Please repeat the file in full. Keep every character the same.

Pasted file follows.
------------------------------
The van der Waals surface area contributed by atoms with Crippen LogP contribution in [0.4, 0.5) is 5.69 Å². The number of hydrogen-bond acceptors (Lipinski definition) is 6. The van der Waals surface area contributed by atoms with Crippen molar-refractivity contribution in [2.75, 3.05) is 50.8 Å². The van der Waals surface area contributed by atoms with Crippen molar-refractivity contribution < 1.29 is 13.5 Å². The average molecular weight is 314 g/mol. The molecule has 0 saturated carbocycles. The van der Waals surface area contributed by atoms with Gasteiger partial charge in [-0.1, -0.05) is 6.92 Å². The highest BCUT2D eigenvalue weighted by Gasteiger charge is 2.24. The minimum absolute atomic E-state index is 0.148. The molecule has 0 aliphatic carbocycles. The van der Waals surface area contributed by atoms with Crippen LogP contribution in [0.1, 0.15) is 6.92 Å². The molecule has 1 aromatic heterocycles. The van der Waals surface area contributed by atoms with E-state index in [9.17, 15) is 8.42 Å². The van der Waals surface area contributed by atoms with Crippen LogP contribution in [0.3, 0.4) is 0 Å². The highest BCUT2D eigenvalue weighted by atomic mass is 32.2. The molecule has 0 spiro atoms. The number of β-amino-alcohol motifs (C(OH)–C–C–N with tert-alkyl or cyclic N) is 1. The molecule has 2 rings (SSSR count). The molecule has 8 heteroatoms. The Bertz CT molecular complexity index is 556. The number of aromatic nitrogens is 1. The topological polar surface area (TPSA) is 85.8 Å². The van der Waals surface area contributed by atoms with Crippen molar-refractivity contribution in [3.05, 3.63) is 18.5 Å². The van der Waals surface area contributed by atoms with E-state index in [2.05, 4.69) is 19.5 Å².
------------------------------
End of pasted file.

The van der Waals surface area contributed by atoms with Crippen LogP contribution in [0.4, 0.5) is 5.69 Å². The number of hydrogen-bond acceptors (Lipinski definition) is 6. The van der Waals surface area contributed by atoms with Crippen molar-refractivity contribution in [2.75, 3.05) is 50.8 Å². The van der Waals surface area contributed by atoms with Crippen molar-refractivity contribution < 1.29 is 13.5 Å². The average molecular weight is 314 g/mol. The molecule has 0 saturated carbocycles. The van der Waals surface area contributed by atoms with Gasteiger partial charge in [-0.1, -0.05) is 6.92 Å². The highest BCUT2D eigenvalue weighted by Gasteiger charge is 2.24. The minimum absolute atomic E-state index is 0.148. The molecule has 0 aliphatic carbocycles. The van der Waals surface area contributed by atoms with Crippen LogP contribution in [0.1, 0.15) is 6.92 Å². The molecule has 1 aromatic heterocycles. The van der Waals surface area contributed by atoms with E-state index in [9.17, 15) is 8.42 Å². The van der Waals surface area contributed by atoms with Crippen LogP contribution in [0.3, 0.4) is 0 Å². The highest BCUT2D eigenvalue weighted by atomic mass is 32.2. The molecule has 0 spiro atoms. The number of β-amino-alcohol motifs (C(OH)–C–C–N with tert-alkyl or cyclic N) is 1. The molecule has 2 rings (SSSR count). The molecule has 8 heteroatoms. The Bertz CT molecular complexity index is 556. The number of aromatic nitrogens is 1. The topological polar surface area (TPSA) is 85.8 Å². The van der Waals surface area contributed by atoms with Crippen molar-refractivity contribution in [3.05, 3.63) is 18.5 Å². The van der Waals surface area contributed by atoms with E-state index in [2.05, 4.69) is 19.5 Å².